What type of business should I setup, eg. Sole Trader or PLC?

Discussion in 'Accounts & Finance' started by uaesthetics, Jul 3, 2019.

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  1. uaesthetics

    uaesthetics UKBF Newcomer

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    Hey guys, new to business and getting different advice from different accountants I got in touch with.

    I work in Web/App Development. I've mostly done fulltime work but done a bit of contract work in the past that I did via a Private Limited Company, then I closed that as I went primarily only on a fulltime role.

    My situation now is that, I'm looking to take in contract work on the side, this would be as of now an annual turnover of less then 50K a year

    I also am open to a fulltime role and have a few offers I'm considering with annual salary's in the 50-60K mark and I would like to take on a fulltime role

    In this situation, should I form a Private Limited or should I act as a Sole Trader?

    Thanks
     
    Posted: Jul 3, 2019 By: uaesthetics Member since: May 3, 2013
    #1
  2. YourCloudAccountant

    YourCloudAccountant Full Member

    109 12
    So if you have PAYE income and a business its almost always better to go Limited company route due to being able to extract via dividends.

    Otherwise you will be charged income tax on the 60k full time and 50k limited - putting you in the marginal tax rate.
     
    Posted: Jul 3, 2019 By: YourCloudAccountant Member since: May 4, 2019
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  3. uaesthetics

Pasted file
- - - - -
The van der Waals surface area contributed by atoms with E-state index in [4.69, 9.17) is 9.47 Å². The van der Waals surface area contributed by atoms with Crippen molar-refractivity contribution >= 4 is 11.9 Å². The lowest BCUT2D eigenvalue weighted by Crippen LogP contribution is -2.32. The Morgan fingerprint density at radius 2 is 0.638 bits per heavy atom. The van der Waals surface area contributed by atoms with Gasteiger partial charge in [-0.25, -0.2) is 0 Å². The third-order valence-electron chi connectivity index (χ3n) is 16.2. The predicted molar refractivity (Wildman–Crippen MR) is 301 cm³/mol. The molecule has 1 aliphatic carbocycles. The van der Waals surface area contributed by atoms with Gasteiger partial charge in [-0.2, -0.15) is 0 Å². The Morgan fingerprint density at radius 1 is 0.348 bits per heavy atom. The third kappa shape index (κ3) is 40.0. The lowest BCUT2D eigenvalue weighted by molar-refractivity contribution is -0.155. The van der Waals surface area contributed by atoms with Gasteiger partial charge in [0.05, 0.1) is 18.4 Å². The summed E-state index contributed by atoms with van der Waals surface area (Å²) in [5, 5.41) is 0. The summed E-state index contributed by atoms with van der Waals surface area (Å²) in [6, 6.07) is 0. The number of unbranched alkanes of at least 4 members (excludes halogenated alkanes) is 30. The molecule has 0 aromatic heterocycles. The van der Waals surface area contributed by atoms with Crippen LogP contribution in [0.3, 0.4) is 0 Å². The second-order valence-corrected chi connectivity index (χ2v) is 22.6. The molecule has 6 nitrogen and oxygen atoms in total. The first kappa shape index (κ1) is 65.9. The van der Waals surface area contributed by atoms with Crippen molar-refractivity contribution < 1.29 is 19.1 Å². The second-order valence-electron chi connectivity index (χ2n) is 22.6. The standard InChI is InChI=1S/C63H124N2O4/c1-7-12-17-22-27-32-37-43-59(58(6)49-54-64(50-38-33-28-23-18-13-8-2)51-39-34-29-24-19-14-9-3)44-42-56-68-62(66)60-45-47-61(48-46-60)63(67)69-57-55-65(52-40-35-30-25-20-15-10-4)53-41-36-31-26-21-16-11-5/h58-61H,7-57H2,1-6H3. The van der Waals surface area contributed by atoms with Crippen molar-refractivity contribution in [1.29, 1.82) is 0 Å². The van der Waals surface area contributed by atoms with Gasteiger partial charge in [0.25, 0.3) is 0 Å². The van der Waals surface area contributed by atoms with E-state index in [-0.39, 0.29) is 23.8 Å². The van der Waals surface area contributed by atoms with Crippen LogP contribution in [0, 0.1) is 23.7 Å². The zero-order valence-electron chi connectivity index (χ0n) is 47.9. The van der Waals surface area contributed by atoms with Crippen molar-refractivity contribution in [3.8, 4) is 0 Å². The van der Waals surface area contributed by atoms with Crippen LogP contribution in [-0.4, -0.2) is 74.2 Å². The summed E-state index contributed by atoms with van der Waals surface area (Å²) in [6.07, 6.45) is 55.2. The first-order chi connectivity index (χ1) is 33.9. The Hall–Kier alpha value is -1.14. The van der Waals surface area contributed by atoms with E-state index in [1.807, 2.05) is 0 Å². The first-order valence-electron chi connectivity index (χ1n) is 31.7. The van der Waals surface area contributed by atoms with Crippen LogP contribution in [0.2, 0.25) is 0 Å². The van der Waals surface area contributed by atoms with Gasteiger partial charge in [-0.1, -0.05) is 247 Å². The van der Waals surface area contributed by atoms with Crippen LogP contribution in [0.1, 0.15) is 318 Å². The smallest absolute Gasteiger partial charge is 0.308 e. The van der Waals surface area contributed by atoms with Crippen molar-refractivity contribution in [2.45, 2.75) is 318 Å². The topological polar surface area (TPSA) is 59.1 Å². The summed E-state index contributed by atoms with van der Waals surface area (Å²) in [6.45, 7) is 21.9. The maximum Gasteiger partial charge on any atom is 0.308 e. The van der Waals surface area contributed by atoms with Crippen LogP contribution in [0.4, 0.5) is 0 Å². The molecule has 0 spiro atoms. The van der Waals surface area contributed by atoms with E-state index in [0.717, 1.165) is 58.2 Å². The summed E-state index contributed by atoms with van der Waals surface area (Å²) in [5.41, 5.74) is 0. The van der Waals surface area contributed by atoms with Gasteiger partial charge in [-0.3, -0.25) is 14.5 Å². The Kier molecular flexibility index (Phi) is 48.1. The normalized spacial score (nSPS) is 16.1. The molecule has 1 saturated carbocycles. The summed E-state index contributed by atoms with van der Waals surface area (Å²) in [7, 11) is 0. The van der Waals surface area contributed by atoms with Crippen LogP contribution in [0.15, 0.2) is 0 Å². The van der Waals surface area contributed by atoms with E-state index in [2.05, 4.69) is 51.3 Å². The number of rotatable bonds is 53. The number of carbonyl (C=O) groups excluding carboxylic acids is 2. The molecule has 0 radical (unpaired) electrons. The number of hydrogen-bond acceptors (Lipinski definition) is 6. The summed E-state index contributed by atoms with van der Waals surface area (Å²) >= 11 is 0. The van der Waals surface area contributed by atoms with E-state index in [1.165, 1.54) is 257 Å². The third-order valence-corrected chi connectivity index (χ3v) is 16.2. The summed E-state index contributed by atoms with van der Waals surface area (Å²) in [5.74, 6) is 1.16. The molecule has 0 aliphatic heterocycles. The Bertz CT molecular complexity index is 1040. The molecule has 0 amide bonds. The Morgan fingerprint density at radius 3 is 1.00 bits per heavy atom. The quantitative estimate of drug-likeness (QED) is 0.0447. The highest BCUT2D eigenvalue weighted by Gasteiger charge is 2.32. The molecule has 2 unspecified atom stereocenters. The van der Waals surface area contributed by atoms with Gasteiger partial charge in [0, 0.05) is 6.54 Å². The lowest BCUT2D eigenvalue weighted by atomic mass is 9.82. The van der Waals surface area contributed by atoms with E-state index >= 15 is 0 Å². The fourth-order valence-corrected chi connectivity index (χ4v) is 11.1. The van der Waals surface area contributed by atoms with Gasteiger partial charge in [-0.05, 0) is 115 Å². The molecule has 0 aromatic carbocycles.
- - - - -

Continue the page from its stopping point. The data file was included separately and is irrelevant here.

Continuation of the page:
uaesthetics UKBF Newcomer

    10 0
    Thanks for this. Ok I understand. And when I make a PLC should I name it under my parents name or my spouse for example? Does that make a difference on anything when it comes to reducing the amount of tax I get hit or what and how I can extract?
     
    Posted: Jul 3, 2019 By: uaesthetics Member since: May 3, 2013
    #3
  4. YourCloudAccountant

    YourCloudAccountant Full Member

    109 12
    You should raise it under your name. If admin is performed by your spouse you can make her a shareholder but make sure you issue a different class of shares so she can get paid a different dividend.

    Bare in mind that there is more admin as a limited company and need to make sure you get good advice.
     
    Posted: Jul 3, 2019 By: YourCloudAccountant Member since: May 4, 2019
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  5. Mr D

    Mr D UKBF Legend

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    Can set a company up under whatever willing names. Just remember however they have power.
    Some people have tried the 'setting up under parents names only' then been shocked when parents have taken responsibility and run the business in a different direction and making different decisions. As they should.
     
    Posted: Jul 3, 2019 By: Mr D Member since: Feb 12, 2017
    #5
  6. YourCloudAccountant

    YourCloudAccountant Full Member

    109 12
    It's ethically dubious to set up a company when they have very little to nothing to do with it and I wouldn't recommend it.
     
    Posted: Jul 3, 2019 By: YourCloudAccountant Member since: May 4, 2019
    #6
  7. Mr D

    Mr D UKBF Legend

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    Shareholders may have nothing to do with a company. Or may become shareholders due to investment in the business or reward for something.
    Or as a backup.

    Directors may not always work in the company full time, may indeed only act as directors for fulfilling responsibilities.
     
    Posted: Jul 3, 2019 By: Mr D Member since: Feb 12, 2017
    #7
  8. Chris Ashdown

    Chris Ashdown UKBF Legend

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    Don't confuse the terms LTD company with PLC companies, PLC is basically for very large companies and means public limited company,
     
    Posted: Jul 4, 2019 By: Chris Ashdown Member since: Dec 7, 2003
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  9. MyAccountantOnline

    MyAccountantOnline Full Member

    13,646 2,589
    An accountant should be basing their advice on a lot more information than you've posted here.

    If you've asked more than one and got different answers do ask why, and ask them to explain fully the reasons for the advise they gave you.